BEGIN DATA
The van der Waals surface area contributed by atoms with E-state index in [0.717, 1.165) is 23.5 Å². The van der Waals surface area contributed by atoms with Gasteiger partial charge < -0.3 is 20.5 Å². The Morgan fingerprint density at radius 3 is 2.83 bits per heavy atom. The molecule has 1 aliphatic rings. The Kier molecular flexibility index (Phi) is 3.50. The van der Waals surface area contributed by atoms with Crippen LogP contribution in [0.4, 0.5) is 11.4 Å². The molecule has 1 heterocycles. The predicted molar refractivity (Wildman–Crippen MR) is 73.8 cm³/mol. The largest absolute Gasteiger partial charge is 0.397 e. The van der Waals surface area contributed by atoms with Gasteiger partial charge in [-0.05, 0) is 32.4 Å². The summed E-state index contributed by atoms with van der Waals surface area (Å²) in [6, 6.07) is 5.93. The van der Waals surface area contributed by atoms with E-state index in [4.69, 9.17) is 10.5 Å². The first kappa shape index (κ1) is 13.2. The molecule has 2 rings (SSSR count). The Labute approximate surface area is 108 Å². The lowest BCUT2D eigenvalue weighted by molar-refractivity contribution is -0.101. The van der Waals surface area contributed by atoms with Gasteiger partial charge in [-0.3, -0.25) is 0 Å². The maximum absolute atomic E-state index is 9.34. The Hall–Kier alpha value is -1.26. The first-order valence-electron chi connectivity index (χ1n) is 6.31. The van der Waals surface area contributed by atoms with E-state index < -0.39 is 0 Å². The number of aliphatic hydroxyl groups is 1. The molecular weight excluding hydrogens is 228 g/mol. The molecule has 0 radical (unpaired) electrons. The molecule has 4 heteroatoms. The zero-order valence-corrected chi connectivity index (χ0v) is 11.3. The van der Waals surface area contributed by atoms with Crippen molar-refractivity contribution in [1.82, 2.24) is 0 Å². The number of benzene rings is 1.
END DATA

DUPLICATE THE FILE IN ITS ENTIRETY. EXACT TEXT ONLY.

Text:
The van der Waals surface area contributed by atoms with E-state index in [0.717, 1.165) is 23.5 Å². The van der Waals surface area contributed by atoms with Gasteiger partial charge < -0.3 is 20.5 Å². The Morgan fingerprint density at radius 3 is 2.83 bits per heavy atom. The molecule has 1 aliphatic rings. The Kier molecular flexibility index (Phi) is 3.50. The van der Waals surface area contributed by atoms with Crippen LogP contribution in [0.4, 0.5) is 11.4 Å². The molecule has 1 heterocycles. The predicted molar refractivity (Wildman–Crippen MR) is 73.8 cm³/mol. The largest absolute Gasteiger partial charge is 0.397 e. The van der Waals surface area contributed by atoms with Gasteiger partial charge in [-0.05, 0) is 32.4 Å². The summed E-state index contributed by atoms with van der Waals surface area (Å²) in [6, 6.07) is 5.93. The van der Waals surface area contributed by atoms with E-state index in [4.69, 9.17) is 10.5 Å². The first kappa shape index (κ1) is 13.2. The molecule has 2 rings (SSSR count). The Labute approximate surface area is 108 Å². The lowest BCUT2D eigenvalue weighted by molar-refractivity contribution is -0.101. The van der Waals surface area contributed by atoms with Gasteiger partial charge in [-0.3, -0.25) is 0 Å². The maximum absolute atomic E-state index is 9.34. The Hall–Kier alpha value is -1.26. The first-order valence-electron chi connectivity index (χ1n) is 6.31. The van der Waals surface area contributed by atoms with E-state index < -0.39 is 0 Å². The number of aliphatic hydroxyl groups is 1. The molecular weight excluding hydrogens is 228 g/mol. The molecule has 0 radical (unpaired) electrons. The molecule has 4 heteroatoms. The zero-order valence-corrected chi connectivity index (χ0v) is 11.3. The van der Waals surface area contributed by atoms with Crippen molar-refractivity contribution in [1.82, 2.24) is 0 Å². The number of benzene rings is 1.